Modern medicine and healthcare systems are in crisis. In the last decades, medicine has gained deep, scientific insights into the biological basis of health and disease, and while htis has led to many successes, it has brough about a dramatic change of medical focus. In this new translation, Bruno Kissling and Peter Ryser offer a solution – and show how a person-centred medical consultation might overcome this crisis of modern medicine.
What is Person-Centered Medicine?
It is our understanding that in all of medicine – and not just in general practice – the goal is to put patients with their symptoms and problems, their view of reality based on their life context, their abilities, resources, and needs at the centre of every diagnostic and therapeutic effort. This approach is also true for non-medical activities, executed in any healthcare environment (such as counselling).
This understanding of person-centred consultation demands a workable and trustful relationship between the patient and the doctor. How the physician ‘treats’ a patient should be defined by respect, empathy, and authenticity – these are the essential elements of therapeutic efficiency.
The Consultation as an Encounter Between Patient and Doctor with its own Therapeutic Potential
At the centre of everything lies the consultation: that is where the patient and the doctor meet, where together they design and nurture their relationship. That is where they transform the patient’s symptom(s) into a shared reality and develop a common ‘assessment’ (diagnosis). That is where they discuss the medical-technical and/or psychosocial therapeutic alternatives and adapt them to the personal needs of the patient. That is where they jointly arrive at a consensus and agree on a solid and constructive path toward achieving the anticipated solution.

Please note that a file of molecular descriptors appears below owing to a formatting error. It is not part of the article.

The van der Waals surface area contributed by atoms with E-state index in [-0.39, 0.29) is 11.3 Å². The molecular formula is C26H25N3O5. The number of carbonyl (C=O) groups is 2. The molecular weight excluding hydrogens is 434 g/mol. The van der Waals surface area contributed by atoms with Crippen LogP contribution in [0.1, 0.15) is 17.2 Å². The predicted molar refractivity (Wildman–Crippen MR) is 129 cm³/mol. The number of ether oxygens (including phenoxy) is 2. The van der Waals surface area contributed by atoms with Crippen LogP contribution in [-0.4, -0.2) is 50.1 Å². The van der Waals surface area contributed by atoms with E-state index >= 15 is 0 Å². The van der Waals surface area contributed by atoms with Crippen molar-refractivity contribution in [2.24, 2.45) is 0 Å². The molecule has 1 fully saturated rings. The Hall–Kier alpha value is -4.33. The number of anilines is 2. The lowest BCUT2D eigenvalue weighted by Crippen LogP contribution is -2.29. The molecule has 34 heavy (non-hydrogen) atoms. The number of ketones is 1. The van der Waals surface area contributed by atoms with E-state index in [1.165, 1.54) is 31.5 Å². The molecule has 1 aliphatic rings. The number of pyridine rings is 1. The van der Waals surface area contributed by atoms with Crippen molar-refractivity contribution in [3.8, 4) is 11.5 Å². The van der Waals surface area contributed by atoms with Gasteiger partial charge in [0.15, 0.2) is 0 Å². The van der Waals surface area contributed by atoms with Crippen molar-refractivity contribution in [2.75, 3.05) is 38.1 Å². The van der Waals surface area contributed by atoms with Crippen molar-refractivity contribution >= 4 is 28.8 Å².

A methodologically soundly structured consultation provides both the patient and the doctor with clear orientation. It sharpens their respective attention to the background of the symptom(s) and interactions thereof in real life. It also helps them to better judge the overall situation. And, finally, it enables them to include complex circumstances and resources in the process of diagnosis and therapy. A proper consultation brings out the best possible qualities in both patient and doctor in the respective situation.
Active listening, summarizing the conversation, inquiring about unclear matters on both an objective and emotional level as well as formulating poignant questions help physicians to keep themselves and their patients properly oriented. By reflecting on the patient’s symptom(s) and their meaning, the physician directs their attention to existing resources and expectations and reframes the situation by providing an enhanced view. Largely unbeknownst to both parties, this turns the consultation into a powerful instrument with its very own therapeutic potential.